............................................................................................................................... ...... Plenty left in the tank

One of the quiet achiev­ers of the Aus­tralian mu­sic scene, You Am I, will rock au­di­ences on the Gold Coast for the Big Day Out. JOSH AL­STON re­ports

Townsville Bulletin - - Lettersextra -

YOU don’t have to be Amer­i­can to be a big rock star — and Aus­tralian alt rock­ers You Am I have been prov­ing that for 17 years.

Af­ter 10 al­bums, three ARIA awards, a num­ber of dif­fer­ent record la­bels, an Aus­tralian tour with The Rolling Stones and a punch-up with Aus­tralian Idol’s Mark Holden, the boys still have plenty left in the tank.

Af­ter a year of re­lent­less tour­ing on the back of their latest re­lease Con­victs, You Am I are now set to hit one of Aus­tralia’s big­gest stages — the main stage of Big Day Out.

‘‘We’ve sort of been tour­ing for the last 12 weeks or so,’’ bassist Andy Kent said.

‘‘It’s kind of a big chunk of the year re­ally . . . now we’re into the fes­ti­val pe­riod.’’

So af­ter so many years in the in­dus­try with­out truly mak­ing it as a com­mer­cial suc­cess, what in­spires the boys to keep on keep­ing on?

‘‘I think You am I songs do, the records do, the per­for­mances do, they all do in dif­fer­ent ways,’’ Kent said.

‘‘You Am I has al­ways been about stick­ing to its guns and do­ing its own thing to achieve some kind of qual­ity. Our band’s pretty ded­i­cated.’’

And Kent is adamant their new sin­gle It Aint Funny How We Don’t Talk Any­more is not a re­flec­tion of the re­la­tion­ships be­tween the band mem­bers.

‘‘(Is it about us?) No, nuh, nah,’’ he said.

But Kent does agree that the band’s var­i­ous side projects do help al­le­vi­ate any ten­sion.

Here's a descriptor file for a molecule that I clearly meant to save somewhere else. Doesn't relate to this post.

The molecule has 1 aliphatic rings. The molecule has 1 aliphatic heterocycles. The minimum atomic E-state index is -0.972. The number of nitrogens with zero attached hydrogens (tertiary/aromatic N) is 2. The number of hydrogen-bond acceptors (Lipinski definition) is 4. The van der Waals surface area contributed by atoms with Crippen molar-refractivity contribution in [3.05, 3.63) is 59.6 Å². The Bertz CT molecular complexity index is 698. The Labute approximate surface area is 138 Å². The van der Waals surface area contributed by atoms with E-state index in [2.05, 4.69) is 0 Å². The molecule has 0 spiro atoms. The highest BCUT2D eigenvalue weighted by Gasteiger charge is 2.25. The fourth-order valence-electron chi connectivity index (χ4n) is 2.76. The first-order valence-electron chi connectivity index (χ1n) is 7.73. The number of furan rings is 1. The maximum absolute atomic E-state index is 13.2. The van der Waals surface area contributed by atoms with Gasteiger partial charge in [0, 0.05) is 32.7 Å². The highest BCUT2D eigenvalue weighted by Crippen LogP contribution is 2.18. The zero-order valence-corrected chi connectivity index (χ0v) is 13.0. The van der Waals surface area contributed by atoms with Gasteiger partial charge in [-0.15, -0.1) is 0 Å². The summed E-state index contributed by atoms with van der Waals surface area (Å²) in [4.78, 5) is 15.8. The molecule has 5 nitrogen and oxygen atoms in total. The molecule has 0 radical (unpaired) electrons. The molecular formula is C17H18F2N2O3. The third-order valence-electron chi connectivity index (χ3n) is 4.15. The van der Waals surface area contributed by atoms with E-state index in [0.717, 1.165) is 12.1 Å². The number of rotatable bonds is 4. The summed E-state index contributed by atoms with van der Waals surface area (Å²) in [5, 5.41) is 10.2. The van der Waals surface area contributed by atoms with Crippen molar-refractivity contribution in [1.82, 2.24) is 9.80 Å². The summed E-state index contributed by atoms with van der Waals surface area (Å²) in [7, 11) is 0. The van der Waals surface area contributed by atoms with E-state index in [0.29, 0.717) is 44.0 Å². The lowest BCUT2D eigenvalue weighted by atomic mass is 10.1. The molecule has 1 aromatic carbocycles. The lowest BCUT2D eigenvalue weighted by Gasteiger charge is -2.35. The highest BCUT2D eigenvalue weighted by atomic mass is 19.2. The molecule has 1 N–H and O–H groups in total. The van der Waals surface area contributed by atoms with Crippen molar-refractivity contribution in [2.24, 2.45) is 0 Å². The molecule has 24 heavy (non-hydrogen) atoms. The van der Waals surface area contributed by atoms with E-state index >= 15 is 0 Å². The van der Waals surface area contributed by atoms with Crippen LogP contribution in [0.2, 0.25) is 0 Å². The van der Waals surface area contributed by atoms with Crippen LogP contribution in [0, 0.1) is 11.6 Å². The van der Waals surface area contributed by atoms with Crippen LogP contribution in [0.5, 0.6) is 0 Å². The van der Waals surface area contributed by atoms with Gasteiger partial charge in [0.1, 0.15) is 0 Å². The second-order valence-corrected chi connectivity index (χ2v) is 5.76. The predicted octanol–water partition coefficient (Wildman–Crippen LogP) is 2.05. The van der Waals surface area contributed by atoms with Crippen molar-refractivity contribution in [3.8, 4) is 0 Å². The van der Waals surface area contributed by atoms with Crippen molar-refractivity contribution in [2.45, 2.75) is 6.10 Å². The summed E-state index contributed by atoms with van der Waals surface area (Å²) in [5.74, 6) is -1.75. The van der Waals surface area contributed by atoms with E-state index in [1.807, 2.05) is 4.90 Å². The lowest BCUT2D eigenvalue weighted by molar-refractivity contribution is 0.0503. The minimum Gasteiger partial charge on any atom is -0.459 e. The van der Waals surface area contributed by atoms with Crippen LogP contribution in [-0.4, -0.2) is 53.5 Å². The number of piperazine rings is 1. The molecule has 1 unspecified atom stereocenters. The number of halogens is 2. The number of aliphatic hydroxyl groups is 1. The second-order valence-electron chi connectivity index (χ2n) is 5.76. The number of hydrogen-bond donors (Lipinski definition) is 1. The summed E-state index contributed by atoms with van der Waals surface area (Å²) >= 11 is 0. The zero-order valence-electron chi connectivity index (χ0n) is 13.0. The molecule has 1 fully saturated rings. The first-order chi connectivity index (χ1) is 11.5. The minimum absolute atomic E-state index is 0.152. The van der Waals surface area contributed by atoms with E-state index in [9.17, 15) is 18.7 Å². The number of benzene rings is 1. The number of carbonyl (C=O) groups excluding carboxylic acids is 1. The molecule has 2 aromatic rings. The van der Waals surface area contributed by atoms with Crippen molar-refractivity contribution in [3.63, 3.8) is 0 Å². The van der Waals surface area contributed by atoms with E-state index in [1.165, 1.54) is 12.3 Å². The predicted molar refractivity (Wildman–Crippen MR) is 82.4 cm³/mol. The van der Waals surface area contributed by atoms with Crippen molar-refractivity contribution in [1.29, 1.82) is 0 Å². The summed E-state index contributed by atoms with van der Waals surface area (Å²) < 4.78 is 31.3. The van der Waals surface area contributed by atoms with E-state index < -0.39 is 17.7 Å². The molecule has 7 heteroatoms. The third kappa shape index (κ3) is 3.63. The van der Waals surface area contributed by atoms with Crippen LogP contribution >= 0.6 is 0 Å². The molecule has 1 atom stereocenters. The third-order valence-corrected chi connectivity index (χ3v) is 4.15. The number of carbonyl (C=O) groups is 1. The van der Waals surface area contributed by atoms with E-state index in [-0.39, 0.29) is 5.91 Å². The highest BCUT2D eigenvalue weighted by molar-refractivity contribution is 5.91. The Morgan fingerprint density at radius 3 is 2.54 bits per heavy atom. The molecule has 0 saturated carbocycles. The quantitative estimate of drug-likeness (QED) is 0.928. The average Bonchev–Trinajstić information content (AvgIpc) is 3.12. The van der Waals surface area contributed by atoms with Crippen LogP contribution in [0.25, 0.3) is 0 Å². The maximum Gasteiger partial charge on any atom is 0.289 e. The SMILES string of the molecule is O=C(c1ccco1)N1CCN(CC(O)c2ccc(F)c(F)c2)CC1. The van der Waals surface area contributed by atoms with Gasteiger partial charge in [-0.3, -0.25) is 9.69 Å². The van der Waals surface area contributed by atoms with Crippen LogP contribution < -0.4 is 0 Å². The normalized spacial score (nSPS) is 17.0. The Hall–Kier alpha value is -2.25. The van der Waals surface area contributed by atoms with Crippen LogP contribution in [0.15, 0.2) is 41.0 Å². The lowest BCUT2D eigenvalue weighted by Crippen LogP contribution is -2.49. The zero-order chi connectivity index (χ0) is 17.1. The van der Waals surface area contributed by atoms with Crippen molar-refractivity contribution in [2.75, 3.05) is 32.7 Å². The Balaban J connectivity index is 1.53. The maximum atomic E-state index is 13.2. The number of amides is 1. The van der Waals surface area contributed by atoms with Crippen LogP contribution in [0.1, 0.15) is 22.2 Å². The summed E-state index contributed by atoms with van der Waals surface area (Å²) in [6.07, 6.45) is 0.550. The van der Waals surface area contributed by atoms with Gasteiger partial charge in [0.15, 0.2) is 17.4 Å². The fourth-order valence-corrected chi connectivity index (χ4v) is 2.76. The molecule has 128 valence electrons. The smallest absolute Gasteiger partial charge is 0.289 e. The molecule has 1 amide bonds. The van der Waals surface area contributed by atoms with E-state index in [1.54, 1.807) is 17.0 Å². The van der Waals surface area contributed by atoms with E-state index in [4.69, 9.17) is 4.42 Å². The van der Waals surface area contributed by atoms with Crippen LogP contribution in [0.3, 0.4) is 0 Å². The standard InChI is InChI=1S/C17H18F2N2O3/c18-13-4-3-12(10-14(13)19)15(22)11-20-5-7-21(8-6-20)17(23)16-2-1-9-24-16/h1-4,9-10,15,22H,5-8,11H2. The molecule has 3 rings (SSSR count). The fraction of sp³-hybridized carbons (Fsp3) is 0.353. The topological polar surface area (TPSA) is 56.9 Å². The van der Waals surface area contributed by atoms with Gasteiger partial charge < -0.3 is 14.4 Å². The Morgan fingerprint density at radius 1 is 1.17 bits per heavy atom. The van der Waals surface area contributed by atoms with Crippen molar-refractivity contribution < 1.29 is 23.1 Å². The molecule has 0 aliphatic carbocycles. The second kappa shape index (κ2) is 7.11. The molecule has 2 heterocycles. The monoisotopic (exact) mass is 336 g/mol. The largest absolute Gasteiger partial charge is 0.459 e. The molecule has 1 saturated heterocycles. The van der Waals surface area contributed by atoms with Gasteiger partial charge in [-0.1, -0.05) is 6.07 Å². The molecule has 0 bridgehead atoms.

Singer Tim Rogers has been busy with his solo work, TV ap­pear­ances and col­lab­o­ra­tions with The Cruel Sea’s Tex Perkins, Kent works as a tour man­ager and was a one time mem­ber of The Vines, gui­tarist Davey Lane has toured with The Pic­tures, Jimmy Barnes as well as su­per­group The Wrights, and drum­mer Rusty Hopkinson has his own record dis­tri­bu­tion busi­ness and has be­come a mem­ber of sem­i­nal punk rock­ers Ra­dio Bird­man.

‘‘We’re all in­volved in mu­sic out­side of You Am I, we don’t go off and work in a law firm or a real es­tate agency or any­thing,’’ Kent said.

‘‘We’re around mu­sic con­stantly and deal with other mu­si­cians but we only do the sh*t that we like.

‘‘It’s nice to have a lit­tle break from You Am I at times.’’

Con­victs has taken four years to ap­pear on record store shelves, and Kent ad­mits that some­times doubt crept into the You Am I camp as to whether there would be an­other album.

‘‘We try to run our band like a busi­ness be­cause that’s what it is but you can’t write down on a piece of pa­per a 10-year plan be­cause you just don’t know what’s go­ing to hap­pen,’’ he said.

‘‘Ob­vi­ously we’d like to put out a record ev­ery cou­ple years but this time it just didn’t hap­pen.

‘‘It was worth the wait though, I think the record we’ve made has a lot of en­ergy in it and a lot of pas­sion.’’

You Am I will be shar­ing a stage with some huge names at this sum­mer’s Big Day Out fes­ti­val, in­clud­ing Tool, Muse, Jet, My Chem­i­cal Ro­mance and The Killers.

But don’t ex­pect them to be over­awed by the ex­pe­ri­ence.

They have al­ready shared a stage with ar­guably the world’s big­gest act — The Rolling Stones.

‘‘I’ve got a pic­ture of me and Keith Richards and he’s got his arm around me,’’ Kent said.

‘‘It’s hi­lar­i­ous, peo­ple walk into my of­fice and say, ‘hold on minute’. They think it’s been dig­i­tally en­hanced.

‘‘They’re great, I couldn’t be­lieve how good they were, they put young bands to shame.’’

You Am I

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